The Crown Prosecution Service has confirmed the USA is not going to appeal against the High Court’s ruling on the extradition of alleged hacker Lauri Love.
Mr Love, 32, from Stradishall, won his appeal against extradition at the High Court on February 5 on the grounds that it would not be in the interests of justice to extradite because he could be tried here and that it would be ‘oppressive’ to extradite due to Lauri’s health and the inadequate care he was likely to receive in US prisons.
A CPS spokesman said today: “We have applied to the High Court for leave to clarify a point of law of general public importance under section 114 of the Extradition Act 2003.
“The outcome of that application will not affect the court’s decision on Mr Love’s extradition to the United States which will not now take place.
“It would be inappropriate to comment further while legal proceedings continue.”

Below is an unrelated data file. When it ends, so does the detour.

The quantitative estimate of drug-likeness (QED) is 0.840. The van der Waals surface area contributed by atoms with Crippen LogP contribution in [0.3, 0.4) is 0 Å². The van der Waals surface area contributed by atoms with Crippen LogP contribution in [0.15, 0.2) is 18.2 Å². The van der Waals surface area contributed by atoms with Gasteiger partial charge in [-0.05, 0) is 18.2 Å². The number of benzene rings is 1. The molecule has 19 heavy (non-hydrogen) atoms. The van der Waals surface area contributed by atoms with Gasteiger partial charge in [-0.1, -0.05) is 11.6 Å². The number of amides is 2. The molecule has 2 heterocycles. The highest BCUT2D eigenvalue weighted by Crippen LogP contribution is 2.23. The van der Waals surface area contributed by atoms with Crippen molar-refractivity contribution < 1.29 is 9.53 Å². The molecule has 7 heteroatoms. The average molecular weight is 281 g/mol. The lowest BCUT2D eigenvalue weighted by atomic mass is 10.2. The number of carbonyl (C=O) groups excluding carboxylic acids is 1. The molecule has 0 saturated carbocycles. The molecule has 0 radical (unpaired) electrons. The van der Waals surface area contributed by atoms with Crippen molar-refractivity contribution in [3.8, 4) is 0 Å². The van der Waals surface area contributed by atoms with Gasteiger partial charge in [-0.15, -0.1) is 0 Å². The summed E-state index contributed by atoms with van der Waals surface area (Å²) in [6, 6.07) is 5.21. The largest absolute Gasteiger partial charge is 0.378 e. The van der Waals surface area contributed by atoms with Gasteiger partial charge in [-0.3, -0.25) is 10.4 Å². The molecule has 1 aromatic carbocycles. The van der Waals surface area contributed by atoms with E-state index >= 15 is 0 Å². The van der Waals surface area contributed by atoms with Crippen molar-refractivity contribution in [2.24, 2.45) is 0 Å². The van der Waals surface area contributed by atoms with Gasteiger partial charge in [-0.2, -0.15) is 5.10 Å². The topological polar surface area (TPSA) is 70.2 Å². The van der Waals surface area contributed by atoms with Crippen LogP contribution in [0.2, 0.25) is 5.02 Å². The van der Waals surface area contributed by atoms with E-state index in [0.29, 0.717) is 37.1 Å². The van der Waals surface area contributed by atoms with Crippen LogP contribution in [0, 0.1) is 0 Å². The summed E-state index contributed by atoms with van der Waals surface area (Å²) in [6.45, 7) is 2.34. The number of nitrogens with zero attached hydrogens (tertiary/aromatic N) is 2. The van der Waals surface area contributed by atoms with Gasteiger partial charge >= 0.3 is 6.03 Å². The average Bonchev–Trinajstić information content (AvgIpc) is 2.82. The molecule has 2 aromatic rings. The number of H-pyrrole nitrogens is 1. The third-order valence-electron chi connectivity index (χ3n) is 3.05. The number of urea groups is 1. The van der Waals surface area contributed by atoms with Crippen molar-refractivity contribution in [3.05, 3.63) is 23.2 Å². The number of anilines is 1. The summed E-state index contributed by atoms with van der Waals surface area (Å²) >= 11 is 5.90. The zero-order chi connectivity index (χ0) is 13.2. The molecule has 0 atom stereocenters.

Section 114 concerns the Forum Bar to extradition in cases where a substantial part of the alleged criminal conduct occurred in the ‘requested state’ – in this case England – and extradition would not be in the interests of justice.
Kevin Kendridge, head of extradition department at Kaim Todner Solicitors, who represented Mr Love said: “Kaim Todner are, of course, delighted that Lauri can now be certain that he will not face extradition.
“We are also thrilled that the outcome in this landmark case is now final. We must await a decision on the forum point before we can be certain of the precedent that the case will set in terms of the forum bar. What we can be certain of at this stage is that the case will set a precedent on the oppression bar.”
Mr Love could still face prosecution in the UK for the alleged hacking of US government computer systems.